The influence of three e-cigarette models on indoor fine and ultrafine particulate matter concentrations under real-world conditions
Electronic cigarette (e-cigarette) use has steadily increased since 2010. Indoor e-cigarette use exposes bystanders to a new source of particulate matter (PM) air pollution. Elevated short-term exposures to PM with a lower measuremented aerodynamic diameter (≤2.5 μm), PM2.5 and ultrafine particles (UFPs) have been linked to increased risk of adverse respiratory and cardiac events. This exposure study estimated concentrations of PM2.5 and UFPs from indoor e-cigarette use at 0.5 meters (m) and 1 m away from an e-cigarette user and investigated whether these indoor concentrations varied across three common e-cigarette models. One e-cigarette user tested three different e-cigarettes containing the same nicotine solution on three separate occasions and measured concentrations on PM2.5 and UFPs at 0.5 and 1 m in a ∼38 m3 office. Continuous measures of PM2.5 and UFPs were taken for 5.5 min before e-cigarette use, then the user puffed seven times for 6.5 min (exposure), and for 10 min after ceasing e-cigarette use. Following the initiation of e-cigarette use, levels of PM2.5 increased 160-fold at a distance of 0.5 m, and 103-fold at 1 m. The corresponding increases in UFP counts were 5.2, and 3.0-fold higher, respectively. The PM2.5 concentrations and UFP counts between e-cigarette models were statistically significantly different at 1 m, but not at 0.5 m. There was substantial variability between distances, e-cigarettes, and replicates. This study indicates that e-cigarette vapors influence PM2.5 and UFPs concentrations/counts at close proximity distances indoors; additional research is needed to characterize the composition of those particles and evaluate the impacts of other e-cigarette solutions on indoor air quality. Fine particle pollution concentrations at 0.5 and 1 m away from one e-cigarette user were substantially higher than baseline concentrations and demonstrated distinguishable peaks in concentrations following the exhalation of e-cigarette vapors.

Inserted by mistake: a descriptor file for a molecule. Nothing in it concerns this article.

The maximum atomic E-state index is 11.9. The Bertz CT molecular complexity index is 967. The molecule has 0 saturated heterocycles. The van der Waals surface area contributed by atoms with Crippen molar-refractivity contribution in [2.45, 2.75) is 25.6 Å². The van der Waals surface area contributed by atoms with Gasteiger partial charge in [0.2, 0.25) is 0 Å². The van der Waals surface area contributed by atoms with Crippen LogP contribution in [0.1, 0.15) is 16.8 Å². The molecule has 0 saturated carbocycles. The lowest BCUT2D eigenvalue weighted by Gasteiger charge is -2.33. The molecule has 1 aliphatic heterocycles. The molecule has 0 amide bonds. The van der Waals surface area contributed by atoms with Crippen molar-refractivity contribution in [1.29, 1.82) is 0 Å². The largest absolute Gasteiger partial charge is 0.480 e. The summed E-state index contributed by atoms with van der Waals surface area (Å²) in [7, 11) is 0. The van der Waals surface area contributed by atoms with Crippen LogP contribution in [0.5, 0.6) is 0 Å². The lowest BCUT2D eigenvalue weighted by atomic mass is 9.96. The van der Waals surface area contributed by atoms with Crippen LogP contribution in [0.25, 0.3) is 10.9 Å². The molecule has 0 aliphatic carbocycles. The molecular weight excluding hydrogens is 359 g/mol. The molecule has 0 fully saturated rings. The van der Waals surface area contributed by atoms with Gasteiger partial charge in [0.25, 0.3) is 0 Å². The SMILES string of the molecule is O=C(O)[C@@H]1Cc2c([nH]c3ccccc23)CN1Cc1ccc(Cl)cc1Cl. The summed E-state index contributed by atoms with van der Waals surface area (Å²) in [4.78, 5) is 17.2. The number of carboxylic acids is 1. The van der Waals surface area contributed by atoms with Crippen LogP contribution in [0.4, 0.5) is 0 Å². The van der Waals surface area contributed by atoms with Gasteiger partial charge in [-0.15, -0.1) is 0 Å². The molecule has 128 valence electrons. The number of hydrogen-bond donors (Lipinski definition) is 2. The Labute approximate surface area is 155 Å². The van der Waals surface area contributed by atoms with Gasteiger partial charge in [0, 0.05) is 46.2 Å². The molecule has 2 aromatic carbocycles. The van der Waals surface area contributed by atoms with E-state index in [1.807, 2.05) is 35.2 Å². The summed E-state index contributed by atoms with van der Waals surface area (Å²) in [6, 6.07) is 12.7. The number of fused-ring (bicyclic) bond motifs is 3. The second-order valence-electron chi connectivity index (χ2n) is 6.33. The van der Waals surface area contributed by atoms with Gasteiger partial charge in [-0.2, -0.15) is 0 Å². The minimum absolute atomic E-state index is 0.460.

|Keywords||Air pollution, Electronic cigarettes, Indoor, Particulate matter, Smoking|
Volesky, K.D. (Karena D.), Maki, A. (Anthony), Scherf, C. (Christopher), Watson, L. (Louis), Van Ryswyk, K. (Keith), Fraser, B. (Bruce), … Villeneuve, P. (2018). The influence of three e-cigarette models on indoor fine and ultrafine particulate matter concentrations under real-world conditions. Environmental Pollution, 243, 882–889. doi:10.1016/j.envpol.2018.08.069